One year later, taking stock of NDP in Quebec
New Democratic Party leader Thomas Mulcair asks a question during question period in the House of Commons on Parliament Hill in Ottawa on Thursday, April 26, 2012. 9Sean Kilpatrick / THE CANADIAN PRESS)
Published Thursday, May 3, 2012 10:46AM EDT
MONTREAL - It was one year ago Wednesday that the NDP rode the orange wave through Quebec into official opposition status in the House of Commons.
Many say the big win was mostly thanks to Jack Layton, leaving the party rudderless after his death until they chose their new leader, Thomas Mulcair.
"Unfortunately, I think it was a party quite driven by their leader, and every party is to a certain degree," said Montrealer Jordanna Bermac.
La Presse columnist Patrick Lagace said Mulcair has big shoes to fill.
"Thomas Mulcair is no Jack Layton. I don't think he could pretend to have Layton's tender side even if he tried. He's a tougher individual and politician than Layton was, but still, Quebecers like the fact he left the government of Jean Charest over a question of principle," he said.
Even though the NDP's new leader is from Quebec, does it make a difference in Ottawa? McGill University political science professor Antonia Maioni.
"The fact of having the NDP as official opposition has not really made Quebecers have their voice heard in parliament in a way most of them would have liked to," she said.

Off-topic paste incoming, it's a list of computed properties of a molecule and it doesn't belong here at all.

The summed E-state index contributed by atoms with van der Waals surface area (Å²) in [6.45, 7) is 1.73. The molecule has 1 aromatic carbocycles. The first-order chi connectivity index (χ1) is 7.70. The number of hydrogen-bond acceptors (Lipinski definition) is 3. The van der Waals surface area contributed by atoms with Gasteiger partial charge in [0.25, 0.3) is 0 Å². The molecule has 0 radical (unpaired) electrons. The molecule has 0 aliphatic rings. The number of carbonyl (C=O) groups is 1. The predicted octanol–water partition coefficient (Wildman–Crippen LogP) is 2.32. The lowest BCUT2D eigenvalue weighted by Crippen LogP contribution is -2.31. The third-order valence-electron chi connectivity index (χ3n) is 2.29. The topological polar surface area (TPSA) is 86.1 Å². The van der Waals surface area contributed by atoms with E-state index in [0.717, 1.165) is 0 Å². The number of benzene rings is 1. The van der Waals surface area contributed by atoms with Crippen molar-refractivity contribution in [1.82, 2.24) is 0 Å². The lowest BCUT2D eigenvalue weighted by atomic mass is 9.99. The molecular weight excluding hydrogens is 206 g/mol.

Maoini said the Conservative government isn't interested in putting Quebec first.
NDP leader Thomas Mulcair marked the anniversary by promising to force the conservatives out of power in the next federal election, come 2015.
But some Montrealers don't think that's a smart move.
"I think the important thing is not to have these great expectations that in three years time he'll form a government. In eight years or seven years time, who knows, but you have to put the building blocks in place," said Montrealer Derek Foote.
NDG resident Alain Gagnon agreed, saying it's tough to make NDP MPs familiar in Quebec.
"I've never seen anybody come to my door or ring, or anything actually," he said. "Politics are politics I guess. We'll see them around election time."
And that would be on October 19, 2015.